With the SV the hiss is not the same, it's a processed, digitized sounding hiss. This is there even in manual mode, which tells us that even in this mode the tone is still being controlled by the processor and not a straight tone circuit.

The Spider Valve has some great tones, and it's very versatile for the player who likes to use multiple effects but doesn't want to fiddle and connect all those pedals. There are great clean tones all the way to modern fully saturated gain.  Metal players will easily be able to find a tone they like and can use without the need for external pedals. There are nice bluesy higher mid tones, and gritty blues tones as well.
All quite nice in total.

If you like having the ability to play various voiced tones that mimic other amps, then you'll love the SV.

For me, this is not the amp I was hoping it was.  I was hoping that this was a more traditional tube amp with a modeling and effects processor, where the processed sounds are implemented via an effects loop type manner.  IOW, I wanted a straight tube amp that has an effects and modeling processor that can be turned on or off, yet can be played just like any other tube amp when the processing is turned off.  The SV is not that amp.

The sounds coming from the amp are mostly created by the processor and that processor can not be turned off.  It's an integral and vital part of the amps design and function.


As I stated above, even the gain and tone controls are processed within the digital processor.
It is a tube amp, sort of.  It's a Bogner designed tube amp and it uses tubes in pre and power sections and that shows as the SV has some great tube qualities with lots of harmonics, and glassy overtones.  But, it doesn't sound like the pre-amp 12AX7's tubes are creating all that gain or adding much to the tone.  The nice harmonic and glassy overtones are created by the power amp tubes.
Most of the tones and sounds are processed via the digital engine. It's a great tone engine, but it's not as pure or clean in tonal quality as I want, which is what a non processor tube amp can give.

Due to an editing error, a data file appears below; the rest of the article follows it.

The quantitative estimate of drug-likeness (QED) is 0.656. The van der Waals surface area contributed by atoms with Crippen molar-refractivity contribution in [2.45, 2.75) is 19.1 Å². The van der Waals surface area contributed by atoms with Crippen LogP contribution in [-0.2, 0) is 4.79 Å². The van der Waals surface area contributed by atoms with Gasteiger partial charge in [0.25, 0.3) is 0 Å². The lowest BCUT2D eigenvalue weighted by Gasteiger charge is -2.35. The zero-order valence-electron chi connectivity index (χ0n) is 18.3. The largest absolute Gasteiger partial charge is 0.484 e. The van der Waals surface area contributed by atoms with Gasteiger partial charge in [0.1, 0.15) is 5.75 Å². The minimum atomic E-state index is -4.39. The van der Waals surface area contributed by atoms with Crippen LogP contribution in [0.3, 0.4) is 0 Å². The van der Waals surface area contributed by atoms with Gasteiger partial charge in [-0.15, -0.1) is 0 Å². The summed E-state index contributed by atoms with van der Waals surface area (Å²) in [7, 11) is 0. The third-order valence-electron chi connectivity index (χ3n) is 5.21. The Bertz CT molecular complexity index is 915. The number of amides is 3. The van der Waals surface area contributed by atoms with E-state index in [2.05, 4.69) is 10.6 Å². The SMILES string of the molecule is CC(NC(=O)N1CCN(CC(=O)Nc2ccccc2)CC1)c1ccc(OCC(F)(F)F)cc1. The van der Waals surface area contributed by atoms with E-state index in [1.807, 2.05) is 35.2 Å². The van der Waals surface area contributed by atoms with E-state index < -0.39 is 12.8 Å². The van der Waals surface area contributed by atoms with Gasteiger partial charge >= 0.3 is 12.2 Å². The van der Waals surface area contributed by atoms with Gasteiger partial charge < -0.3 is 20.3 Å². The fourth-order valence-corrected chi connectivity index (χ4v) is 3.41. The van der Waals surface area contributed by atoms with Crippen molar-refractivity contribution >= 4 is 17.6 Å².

The modeling and effects are very integrated into this amp, so much so that even in manual mode it's not a straight pure tube amp.

The modeling effects are still in effect in manual mode.
IMO, this would be an even better amp if it were designed first to be a straight tube amp that has a modeling and effects engine that can be turned on or off.  This would allow the user to be in a true manual mode where the gain would set the incoming signal from the guitar to the desired level.  Then, the user can dial in the bass, mid, and treble tones independent of the processed sounds.

The channel volumes should also be independent, so that the user can decide at what level each channel plays.
As it is now the processor even handles the channel volume, and that's why there is so much volume variance as the user switches between different modeling presets. The presets have been done by the programmer, such that when we change from a blues setting to a crunch setting, not only do the tone settings change but so does the channel volume. You can tweak that by going in to the processors controls and dialing in the channel volume you want, but you have to do that for all of the presets. It can be done, but it's cumbersome.